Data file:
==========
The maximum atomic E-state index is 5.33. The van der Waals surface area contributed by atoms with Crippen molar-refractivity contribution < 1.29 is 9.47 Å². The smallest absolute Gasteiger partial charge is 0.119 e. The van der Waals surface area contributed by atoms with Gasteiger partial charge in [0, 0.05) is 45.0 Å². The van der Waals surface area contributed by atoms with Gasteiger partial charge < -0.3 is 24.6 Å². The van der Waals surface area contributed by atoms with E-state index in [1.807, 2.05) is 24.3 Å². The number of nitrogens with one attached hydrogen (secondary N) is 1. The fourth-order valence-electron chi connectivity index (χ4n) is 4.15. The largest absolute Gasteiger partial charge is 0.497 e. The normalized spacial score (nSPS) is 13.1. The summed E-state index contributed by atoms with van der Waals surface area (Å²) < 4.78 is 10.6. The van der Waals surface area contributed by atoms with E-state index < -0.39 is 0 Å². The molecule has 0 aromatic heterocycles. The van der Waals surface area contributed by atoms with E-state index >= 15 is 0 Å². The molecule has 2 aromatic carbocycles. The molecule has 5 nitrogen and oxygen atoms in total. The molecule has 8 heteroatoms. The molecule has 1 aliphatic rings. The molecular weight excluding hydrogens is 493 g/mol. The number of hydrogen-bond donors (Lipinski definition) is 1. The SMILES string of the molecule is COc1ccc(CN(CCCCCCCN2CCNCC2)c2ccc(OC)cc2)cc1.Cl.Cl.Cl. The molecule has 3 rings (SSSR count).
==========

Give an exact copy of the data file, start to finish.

The maximum atomic E-state index is 5.33. The van der Waals surface area contributed by atoms with Crippen molar-refractivity contribution < 1.29 is 9.47 Å². The smallest absolute Gasteiger partial charge is 0.119 e. The van der Waals surface area contributed by atoms with Gasteiger partial charge in [0, 0.05) is 45.0 Å². The van der Waals surface area contributed by atoms with Gasteiger partial charge < -0.3 is 24.6 Å². The van der Waals surface area contributed by atoms with E-state index in [1.807, 2.05) is 24.3 Å². The number of nitrogens with one attached hydrogen (secondary N) is 1. The fourth-order valence-electron chi connectivity index (χ4n) is 4.15. The largest absolute Gasteiger partial charge is 0.497 e. The normalized spacial score (nSPS) is 13.1. The summed E-state index contributed by atoms with van der Waals surface area (Å²) < 4.78 is 10.6. The van der Waals surface area contributed by atoms with E-state index < -0.39 is 0 Å². The molecule has 0 aromatic heterocycles. The van der Waals surface area contributed by atoms with E-state index >= 15 is 0 Å². The molecule has 2 aromatic carbocycles. The molecule has 5 nitrogen and oxygen atoms in total. The molecule has 8 heteroatoms. The molecule has 1 aliphatic rings. The molecular weight excluding hydrogens is 493 g/mol. The number of hydrogen-bond donors (Lipinski definition) is 1. The SMILES string of the molecule is COc1ccc(CN(CCCCCCCN2CCNCC2)c2ccc(OC)cc2)cc1.Cl.Cl.Cl. The molecule has 3 rings (SSSR count).